The LGPRF is an oversight improvement necessity because the sector lacks clarity of a corporate governance framework that the LG Portfolio Director, notably the prevailing LG Minister, can use to monitor performance and identify and navigate interventions in council affairs.

Practice sustainability of the LGPRF will depend on the future prevalence of a more explicit corporate governance framework and accountability structure (showing the chain of commands between the LG Minister, state LG agencies and councils (including their peak-bodies) and preferably including Ratepayers Victoria[2]. If these instruments are missing or lacking, performance management and oversight will become a bigger dog’s breakfast with wider and deeper spread of systematic failure.

Current Environmental Constraints

Developing governance key performance indicators (KPIs) is heavily constrained by what already exist in the evolving and less obvious state interpreted corporate governance framework for councils. Consequently, we choose the areas that are already well supported by existing documentation and embedded in common practice. Hence we propose choosing the development scope to cover:

  1. Decision making – all councillors have to make decisions in every council meeting. Guidelines exist for a number of years and how transparent and accountable is decision making, will be the areas of investigation and problem solving.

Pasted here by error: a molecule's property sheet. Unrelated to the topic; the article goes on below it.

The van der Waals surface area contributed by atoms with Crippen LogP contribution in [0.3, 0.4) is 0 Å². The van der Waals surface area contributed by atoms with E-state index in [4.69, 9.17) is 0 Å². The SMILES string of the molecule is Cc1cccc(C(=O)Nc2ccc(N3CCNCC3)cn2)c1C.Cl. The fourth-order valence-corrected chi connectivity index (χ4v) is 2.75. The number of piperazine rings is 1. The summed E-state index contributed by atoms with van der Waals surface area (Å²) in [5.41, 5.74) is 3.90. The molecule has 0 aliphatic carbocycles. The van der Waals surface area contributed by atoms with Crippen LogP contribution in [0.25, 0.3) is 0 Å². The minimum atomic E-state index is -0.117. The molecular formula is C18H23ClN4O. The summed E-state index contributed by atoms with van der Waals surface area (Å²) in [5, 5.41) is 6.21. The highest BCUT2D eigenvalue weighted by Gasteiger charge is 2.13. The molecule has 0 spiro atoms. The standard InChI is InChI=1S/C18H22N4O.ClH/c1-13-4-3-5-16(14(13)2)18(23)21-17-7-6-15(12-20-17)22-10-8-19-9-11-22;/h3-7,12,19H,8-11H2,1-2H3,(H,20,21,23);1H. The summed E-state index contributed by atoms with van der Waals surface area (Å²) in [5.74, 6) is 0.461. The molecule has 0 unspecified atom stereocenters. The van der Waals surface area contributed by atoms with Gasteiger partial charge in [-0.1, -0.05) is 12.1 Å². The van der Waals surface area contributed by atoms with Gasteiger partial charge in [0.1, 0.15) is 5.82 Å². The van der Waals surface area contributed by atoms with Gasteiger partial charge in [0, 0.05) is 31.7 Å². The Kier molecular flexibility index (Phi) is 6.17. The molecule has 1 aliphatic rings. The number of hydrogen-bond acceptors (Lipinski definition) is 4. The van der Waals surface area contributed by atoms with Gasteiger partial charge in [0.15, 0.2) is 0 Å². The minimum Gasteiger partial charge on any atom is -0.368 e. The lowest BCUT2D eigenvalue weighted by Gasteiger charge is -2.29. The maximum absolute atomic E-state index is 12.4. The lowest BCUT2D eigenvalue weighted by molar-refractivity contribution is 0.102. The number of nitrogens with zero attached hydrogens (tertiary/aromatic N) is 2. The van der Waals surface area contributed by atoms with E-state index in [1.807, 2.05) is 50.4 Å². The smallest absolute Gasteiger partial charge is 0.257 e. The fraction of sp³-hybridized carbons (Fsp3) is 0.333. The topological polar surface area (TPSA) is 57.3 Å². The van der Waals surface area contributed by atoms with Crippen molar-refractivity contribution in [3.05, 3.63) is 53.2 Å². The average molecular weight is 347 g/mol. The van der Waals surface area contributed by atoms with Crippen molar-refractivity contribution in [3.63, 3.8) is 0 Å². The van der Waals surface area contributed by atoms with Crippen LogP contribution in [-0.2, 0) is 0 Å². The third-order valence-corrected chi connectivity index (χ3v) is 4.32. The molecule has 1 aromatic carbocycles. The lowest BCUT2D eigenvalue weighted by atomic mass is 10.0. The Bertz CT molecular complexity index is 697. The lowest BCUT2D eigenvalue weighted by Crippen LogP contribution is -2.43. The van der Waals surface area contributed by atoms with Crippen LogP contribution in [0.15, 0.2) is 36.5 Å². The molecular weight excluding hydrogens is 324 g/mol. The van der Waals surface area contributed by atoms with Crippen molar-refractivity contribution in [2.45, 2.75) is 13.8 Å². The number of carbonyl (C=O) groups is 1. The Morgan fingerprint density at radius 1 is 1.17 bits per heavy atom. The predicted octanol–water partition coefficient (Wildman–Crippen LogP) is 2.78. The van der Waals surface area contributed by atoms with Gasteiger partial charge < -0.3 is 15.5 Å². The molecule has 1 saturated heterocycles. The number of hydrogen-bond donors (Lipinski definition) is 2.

1. Community engagement – all councillors claim they do well in community engagement, views that are not often agreed with their own communities and lacks hard evidence. ESC’s community engagement guidelines for sustaining the legislated Fair Go Rates (capping) policy is IAP2 aligned in principles and facilitates more structural consistency in councils’ community engagement activities and expected outcomes.


[1] Local government, under the Victorian Government, is obliged to comply with state laws and especially so, the LG Act, state policies and other governance instruments. They are state constituted body corporates, which legally are (private) corporations and are given limited local statutory powers, such as to set and charge local rates (general and differential property taxes) and other fees pertaining to municipal service and amenity provisioning and fines; setting and governing compliance to local laws, community advocacy, etc. Because councillors are elected and the objectives and functions of councils are notionally similar to those of state and federal governments, people have misread or have been mislead by the misinterpretation of the laws, and consequently (incorrectly) believe that councils are also the constituted third tier of governments in Australia. Unfortunately the growth and rivalry of political party segregated councillors have also caused wide spread influence of and support for this incorrect belief.

[2] to ensure ratepayers and local communities are collectively and formally recognised as an important stakeholder and custodian-owner of the LG system.